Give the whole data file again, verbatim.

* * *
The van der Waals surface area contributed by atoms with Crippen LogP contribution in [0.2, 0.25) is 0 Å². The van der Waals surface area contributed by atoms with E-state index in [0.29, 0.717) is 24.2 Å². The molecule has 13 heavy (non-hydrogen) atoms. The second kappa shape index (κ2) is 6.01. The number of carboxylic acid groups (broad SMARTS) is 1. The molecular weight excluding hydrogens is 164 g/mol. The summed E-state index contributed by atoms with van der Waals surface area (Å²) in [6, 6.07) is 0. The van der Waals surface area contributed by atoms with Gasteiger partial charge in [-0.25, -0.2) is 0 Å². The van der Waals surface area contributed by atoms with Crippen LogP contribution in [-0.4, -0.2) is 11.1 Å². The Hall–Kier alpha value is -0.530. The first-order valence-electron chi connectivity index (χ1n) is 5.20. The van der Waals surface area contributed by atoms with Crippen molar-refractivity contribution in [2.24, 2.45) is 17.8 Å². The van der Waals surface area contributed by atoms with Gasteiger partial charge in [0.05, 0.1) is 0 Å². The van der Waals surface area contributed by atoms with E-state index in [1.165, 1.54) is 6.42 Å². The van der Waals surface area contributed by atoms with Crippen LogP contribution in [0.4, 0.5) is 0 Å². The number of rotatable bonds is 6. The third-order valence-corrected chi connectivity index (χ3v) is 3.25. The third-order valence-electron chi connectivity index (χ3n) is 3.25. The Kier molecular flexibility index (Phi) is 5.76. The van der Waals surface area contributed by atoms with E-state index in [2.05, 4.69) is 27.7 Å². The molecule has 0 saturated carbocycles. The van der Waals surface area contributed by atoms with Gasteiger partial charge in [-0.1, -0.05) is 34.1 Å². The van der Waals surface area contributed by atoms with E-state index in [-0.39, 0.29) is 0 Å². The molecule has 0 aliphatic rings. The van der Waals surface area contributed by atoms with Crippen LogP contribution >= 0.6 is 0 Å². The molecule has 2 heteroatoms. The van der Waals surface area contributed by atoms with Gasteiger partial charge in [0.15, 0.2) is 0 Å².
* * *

The van der Waals surface area contributed by atoms with Crippen LogP contribution in [0.2, 0.25) is 0 Å². The van der Waals surface area contributed by atoms with E-state index in [0.29, 0.717) is 24.2 Å². The molecule has 13 heavy (non-hydrogen) atoms. The second kappa shape index (κ2) is 6.01. The number of carboxylic acid groups (broad SMARTS) is 1. The molecular weight excluding hydrogens is 164 g/mol. The summed E-state index contributed by atoms with van der Waals surface area (Å²) in [6, 6.07) is 0. The van der Waals surface area contributed by atoms with Gasteiger partial charge in [-0.25, -0.2) is 0 Å². The van der Waals surface area contributed by atoms with Crippen LogP contribution in [-0.4, -0.2) is 11.1 Å². The Hall–Kier alpha value is -0.530. The first-order valence-electron chi connectivity index (χ1n) is 5.20. The van der Waals surface area contributed by atoms with Crippen molar-refractivity contribution in [2.24, 2.45) is 17.8 Å². The van der Waals surface area contributed by atoms with Gasteiger partial charge in [0.05, 0.1) is 0 Å². The van der Waals surface area contributed by atoms with E-state index in [1.165, 1.54) is 6.42 Å². The van der Waals surface area contributed by atoms with Crippen LogP contribution in [0.4, 0.5) is 0 Å². The number of rotatable bonds is 6. The third-order valence-corrected chi connectivity index (χ3v) is 3.25. The third-order valence-electron chi connectivity index (χ3n) is 3.25. The Kier molecular flexibility index (Phi) is 5.76. The van der Waals surface area contributed by atoms with E-state index in [2.05, 4.69) is 27.7 Å². The molecule has 0 saturated carbocycles. The van der Waals surface area contributed by atoms with Gasteiger partial charge in [-0.1, -0.05) is 34.1 Å². The van der Waals surface area contributed by atoms with E-state index in [-0.39, 0.29) is 0 Å². The molecule has 0 aliphatic rings. The van der Waals surface area contributed by atoms with Crippen LogP contribution >= 0.6 is 0 Å². The molecule has 2 heteroatoms. The van der Waals surface area contributed by atoms with Gasteiger partial charge in [0.15, 0.2) is 0 Å².